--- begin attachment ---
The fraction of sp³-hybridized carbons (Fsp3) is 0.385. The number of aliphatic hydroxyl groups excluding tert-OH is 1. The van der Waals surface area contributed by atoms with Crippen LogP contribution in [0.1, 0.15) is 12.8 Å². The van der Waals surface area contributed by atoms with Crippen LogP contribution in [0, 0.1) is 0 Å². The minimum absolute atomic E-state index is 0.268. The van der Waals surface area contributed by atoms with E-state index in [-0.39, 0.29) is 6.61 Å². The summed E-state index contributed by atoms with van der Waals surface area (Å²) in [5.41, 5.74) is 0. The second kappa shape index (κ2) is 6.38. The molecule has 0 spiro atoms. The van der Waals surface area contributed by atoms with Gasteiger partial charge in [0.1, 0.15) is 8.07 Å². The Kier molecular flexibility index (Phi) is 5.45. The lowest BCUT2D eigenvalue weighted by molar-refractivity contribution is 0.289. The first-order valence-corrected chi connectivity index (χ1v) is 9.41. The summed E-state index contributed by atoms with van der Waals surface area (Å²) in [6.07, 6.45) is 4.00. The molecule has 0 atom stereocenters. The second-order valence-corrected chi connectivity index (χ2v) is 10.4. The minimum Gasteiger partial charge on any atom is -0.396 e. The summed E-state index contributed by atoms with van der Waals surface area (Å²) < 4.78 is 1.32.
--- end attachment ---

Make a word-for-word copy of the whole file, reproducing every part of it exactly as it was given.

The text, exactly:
The fraction of sp³-hybridized carbons (Fsp3) is 0.385. The number of aliphatic hydroxyl groups excluding tert-OH is 1. The van der Waals surface area contributed by atoms with Crippen LogP contribution in [0.1, 0.15) is 12.8 Å². The van der Waals surface area contributed by atoms with Crippen LogP contribution in [0, 0.1) is 0 Å². The minimum absolute atomic E-state index is 0.268. The van der Waals surface area contributed by atoms with E-state index in [-0.39, 0.29) is 6.61 Å². The summed E-state index contributed by atoms with van der Waals surface area (Å²) in [5.41, 5.74) is 0. The second kappa shape index (κ2) is 6.38. The molecule has 0 spiro atoms. The van der Waals surface area contributed by atoms with Gasteiger partial charge in [0.1, 0.15) is 8.07 Å². The Kier molecular flexibility index (Phi) is 5.45. The lowest BCUT2D eigenvalue weighted by molar-refractivity contribution is 0.289. The first-order valence-corrected chi connectivity index (χ1v) is 9.41. The summed E-state index contributed by atoms with van der Waals surface area (Å²) in [6.07, 6.45) is 4.00. The molecule has 0 atom stereocenters. The second-order valence-corrected chi connectivity index (χ2v) is 10.4. The minimum Gasteiger partial charge on any atom is -0.396 e. The summed E-state index contributed by atoms with van der Waals surface area (Å²) < 4.78 is 1.32.